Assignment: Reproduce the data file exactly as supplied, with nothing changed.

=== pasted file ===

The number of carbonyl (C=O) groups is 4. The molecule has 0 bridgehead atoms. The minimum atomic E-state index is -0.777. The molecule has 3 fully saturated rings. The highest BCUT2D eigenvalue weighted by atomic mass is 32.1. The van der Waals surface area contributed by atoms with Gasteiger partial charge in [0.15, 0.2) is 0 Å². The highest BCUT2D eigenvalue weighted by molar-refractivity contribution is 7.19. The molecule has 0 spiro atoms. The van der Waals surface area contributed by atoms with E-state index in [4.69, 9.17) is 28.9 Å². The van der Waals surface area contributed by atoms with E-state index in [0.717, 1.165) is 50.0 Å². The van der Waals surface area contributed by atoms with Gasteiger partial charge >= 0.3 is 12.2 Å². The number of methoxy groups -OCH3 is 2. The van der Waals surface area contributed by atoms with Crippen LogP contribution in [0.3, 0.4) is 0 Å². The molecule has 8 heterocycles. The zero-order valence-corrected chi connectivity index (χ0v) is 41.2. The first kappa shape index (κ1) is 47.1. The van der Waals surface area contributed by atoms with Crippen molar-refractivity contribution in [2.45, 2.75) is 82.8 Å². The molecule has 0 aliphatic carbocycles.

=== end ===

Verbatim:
The number of carbonyl (C=O) groups is 4. The molecule has 0 bridgehead atoms. The minimum atomic E-state index is -0.777. The molecule has 3 fully saturated rings. The highest BCUT2D eigenvalue weighted by atomic mass is 32.1. The van der Waals surface area contributed by atoms with Gasteiger partial charge in [0.15, 0.2) is 0 Å². The highest BCUT2D eigenvalue weighted by molar-refractivity contribution is 7.19. The molecule has 0 spiro atoms. The van der Waals surface area contributed by atoms with E-state index in [4.69, 9.17) is 28.9 Å². The van der Waals surface area contributed by atoms with E-state index in [0.717, 1.165) is 50.0 Å². The van der Waals surface area contributed by atoms with Gasteiger partial charge >= 0.3 is 12.2 Å². The number of methoxy groups -OCH3 is 2. The van der Waals surface area contributed by atoms with Crippen LogP contribution in [0.3, 0.4) is 0 Å². The molecule has 8 heterocycles. The zero-order valence-corrected chi connectivity index (χ0v) is 41.2. The first kappa shape index (κ1) is 47.1. The van der Waals surface area contributed by atoms with Crippen molar-refractivity contribution in [2.45, 2.75) is 82.8 Å². The molecule has 0 aliphatic carbocycles.